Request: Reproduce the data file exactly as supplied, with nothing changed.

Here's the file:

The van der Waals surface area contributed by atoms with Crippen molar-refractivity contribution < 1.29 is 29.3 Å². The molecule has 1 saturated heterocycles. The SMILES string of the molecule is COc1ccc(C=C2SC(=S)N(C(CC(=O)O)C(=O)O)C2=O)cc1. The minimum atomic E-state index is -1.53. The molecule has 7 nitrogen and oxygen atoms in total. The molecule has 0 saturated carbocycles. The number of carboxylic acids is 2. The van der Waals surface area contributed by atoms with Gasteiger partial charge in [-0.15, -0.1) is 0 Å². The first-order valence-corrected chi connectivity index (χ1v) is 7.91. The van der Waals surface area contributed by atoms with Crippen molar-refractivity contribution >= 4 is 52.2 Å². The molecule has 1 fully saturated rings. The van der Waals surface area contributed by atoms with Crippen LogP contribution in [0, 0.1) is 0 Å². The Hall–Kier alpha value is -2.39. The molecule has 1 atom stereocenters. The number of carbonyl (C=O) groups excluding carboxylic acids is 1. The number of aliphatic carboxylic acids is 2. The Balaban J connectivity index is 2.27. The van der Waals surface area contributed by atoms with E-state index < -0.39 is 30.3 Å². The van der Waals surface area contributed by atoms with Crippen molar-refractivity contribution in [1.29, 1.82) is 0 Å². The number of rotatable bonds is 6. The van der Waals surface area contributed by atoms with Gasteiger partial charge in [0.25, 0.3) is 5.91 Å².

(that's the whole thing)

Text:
The van der Waals surface area contributed by atoms with Crippen molar-refractivity contribution < 1.29 is 29.3 Å². The molecule has 1 saturated heterocycles. The SMILES string of the molecule is COc1ccc(C=C2SC(=S)N(C(CC(=O)O)C(=O)O)C2=O)cc1. The minimum atomic E-state index is -1.53. The molecule has 7 nitrogen and oxygen atoms in total. The molecule has 0 saturated carbocycles. The number of carboxylic acids is 2. The van der Waals surface area contributed by atoms with Gasteiger partial charge in [-0.15, -0.1) is 0 Å². The first-order valence-corrected chi connectivity index (χ1v) is 7.91. The van der Waals surface area contributed by atoms with Crippen molar-refractivity contribution >= 4 is 52.2 Å². The molecule has 1 fully saturated rings. The van der Waals surface area contributed by atoms with Crippen LogP contribution in [0, 0.1) is 0 Å². The Hall–Kier alpha value is -2.39. The molecule has 1 atom stereocenters. The number of carbonyl (C=O) groups excluding carboxylic acids is 1. The number of aliphatic carboxylic acids is 2. The Balaban J connectivity index is 2.27. The van der Waals surface area contributed by atoms with E-state index < -0.39 is 30.3 Å². The van der Waals surface area contributed by atoms with Crippen molar-refractivity contribution in [1.29, 1.82) is 0 Å². The number of rotatable bonds is 6. The van der Waals surface area contributed by atoms with Gasteiger partial charge in [0.25, 0.3) is 5.91 Å².